Wednesday, October 8, 2008

Going Back to School on Wine Education

Just like the kids who every morning set off for the bus stop, wine writers have to go back to school every fall.

Oh sure, there are still things to study over the summer. Bottles keep arriving at my front door like so many textbooks -- some weighty tomes that need a lot of thought and analysis, others a quick read over dinner. And there's the occasional trip to the big city for a lunch-and-learn seminar at the DB Bistro Moderne or Per Se.

But things really heat up after Labor Day. First, we have to choose our field trips: Burgundy or the Mosel Valley or Mendoza? And the PR people who work for wine growers -- I think of them as my tutors -- always have suggestions about new things to try and new things to learn. Like Andy Rooney, they are always asking, "Have you ever thought about why...?"

Then there is this new education tool called a "webinar." In the old days, kids out in the boonies would be sent reading materials by mail, then they would turn on the radio Saturday morning to hear the lecture. With webinars, a winemaker in Chile or Australia, who could spend more money than Congress taking a plane north and still not catch up with all of us writers, merely has to set up a camera in front of a bunch of vines and lecture us via the internet.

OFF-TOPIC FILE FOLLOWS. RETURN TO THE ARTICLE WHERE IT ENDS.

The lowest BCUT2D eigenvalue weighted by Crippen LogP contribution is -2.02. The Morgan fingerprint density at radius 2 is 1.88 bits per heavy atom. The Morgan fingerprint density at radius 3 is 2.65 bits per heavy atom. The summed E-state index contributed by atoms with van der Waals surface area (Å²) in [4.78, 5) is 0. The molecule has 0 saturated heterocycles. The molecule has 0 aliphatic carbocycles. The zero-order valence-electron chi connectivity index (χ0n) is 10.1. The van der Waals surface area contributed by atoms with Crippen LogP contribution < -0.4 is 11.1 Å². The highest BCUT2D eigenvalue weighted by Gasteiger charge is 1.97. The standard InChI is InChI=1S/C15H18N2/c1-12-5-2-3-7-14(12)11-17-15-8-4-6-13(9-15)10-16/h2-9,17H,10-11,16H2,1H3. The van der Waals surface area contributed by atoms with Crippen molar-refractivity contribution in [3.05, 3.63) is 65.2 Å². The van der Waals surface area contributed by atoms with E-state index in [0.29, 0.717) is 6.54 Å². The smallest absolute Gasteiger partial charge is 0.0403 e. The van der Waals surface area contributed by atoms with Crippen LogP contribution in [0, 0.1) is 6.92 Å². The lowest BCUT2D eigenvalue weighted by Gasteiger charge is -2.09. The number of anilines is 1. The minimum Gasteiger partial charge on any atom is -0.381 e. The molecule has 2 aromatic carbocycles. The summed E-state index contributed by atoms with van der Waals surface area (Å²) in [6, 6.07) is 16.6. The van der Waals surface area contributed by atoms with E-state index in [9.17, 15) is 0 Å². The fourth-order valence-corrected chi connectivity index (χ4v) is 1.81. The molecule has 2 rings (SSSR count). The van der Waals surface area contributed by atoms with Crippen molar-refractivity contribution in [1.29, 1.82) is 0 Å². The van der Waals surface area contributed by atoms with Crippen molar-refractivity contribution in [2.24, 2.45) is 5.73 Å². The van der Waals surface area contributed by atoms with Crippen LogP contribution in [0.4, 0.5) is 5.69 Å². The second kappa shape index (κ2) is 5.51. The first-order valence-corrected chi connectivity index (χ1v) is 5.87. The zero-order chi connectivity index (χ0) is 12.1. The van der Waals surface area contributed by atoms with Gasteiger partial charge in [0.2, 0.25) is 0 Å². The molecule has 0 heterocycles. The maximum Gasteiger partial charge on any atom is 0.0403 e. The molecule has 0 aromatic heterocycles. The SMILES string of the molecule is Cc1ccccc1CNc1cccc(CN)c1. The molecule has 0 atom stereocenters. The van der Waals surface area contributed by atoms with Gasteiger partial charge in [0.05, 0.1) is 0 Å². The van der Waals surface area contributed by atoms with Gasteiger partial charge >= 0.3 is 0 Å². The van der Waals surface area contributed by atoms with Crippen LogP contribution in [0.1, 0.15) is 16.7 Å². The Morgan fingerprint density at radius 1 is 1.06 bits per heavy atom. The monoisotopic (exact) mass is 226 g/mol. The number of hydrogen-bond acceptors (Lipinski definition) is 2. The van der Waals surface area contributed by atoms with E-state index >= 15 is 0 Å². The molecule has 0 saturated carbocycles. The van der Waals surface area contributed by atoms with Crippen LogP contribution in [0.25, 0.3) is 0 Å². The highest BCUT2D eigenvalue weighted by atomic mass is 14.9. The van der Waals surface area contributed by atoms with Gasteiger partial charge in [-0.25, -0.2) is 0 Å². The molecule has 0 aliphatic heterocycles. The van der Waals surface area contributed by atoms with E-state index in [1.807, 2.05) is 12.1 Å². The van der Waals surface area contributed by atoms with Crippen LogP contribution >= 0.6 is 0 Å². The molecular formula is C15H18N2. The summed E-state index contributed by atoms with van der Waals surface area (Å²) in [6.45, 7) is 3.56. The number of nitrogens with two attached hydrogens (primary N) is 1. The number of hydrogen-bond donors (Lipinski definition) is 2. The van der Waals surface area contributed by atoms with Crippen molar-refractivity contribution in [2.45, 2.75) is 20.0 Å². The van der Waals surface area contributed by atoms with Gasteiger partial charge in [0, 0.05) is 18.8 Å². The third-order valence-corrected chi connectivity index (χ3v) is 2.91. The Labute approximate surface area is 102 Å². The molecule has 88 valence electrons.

Like a couple of weeks ago. The folks at Barossa Valley Estate make some really neat wines, especially two shirazes -- Ebenezer and E&E Black Pepper -- so the tutors set up a seminar for winemaker Stuart Bourne to talk to us via webcam from his Barossa vineyard while we sipped wine, trying not to get cracker crumbs in the keyboard.

I always do advance prep, and sometimes my friend Anthony helps with my homework. So here we are in my kitchen at 10 a.m. tasting these four wines before the noontime webinar. We immediately fall in love with the 2006 BVE E Minor Chardonnay, which has a sort of Marlborough Sauvignon Blanc attitude. Next, there is the 2006 E Minor Shiraz -- lots of spicy fruit like a jazzed-up Russian River Zin. Wow!

Then we taste the 2004 vintage of Ebenezer and E&E Black Pepper, which regularly gets ratings in the 90s by the guys who write the textbooks. Eb has great, raw-meat, steaklike aromas, and Pepper has fruity balsamic and green olive notes. Both sport that trademarked Aussie fruit balminess, but neither is totally satisfying, like an apple pie with great filling but no crust. I turn on the computer to catch Stuart, but Anthony has to take off. What a guy -- helps me study even though he doesn't have to write a report!

Next day, I re-pull the corks on Eb and Pep -- education never sleeps -- then the next, then the day after -- and gradually they turn delicious. Should have decanted on that first day! But, if you study hard enough, you finally get it.

"No drinker left behind," I say.

This article appeared in slightly different form in my weekly wine column in the Delaware regional newspaper, The News Journal.

Until next time....

Roger Morris

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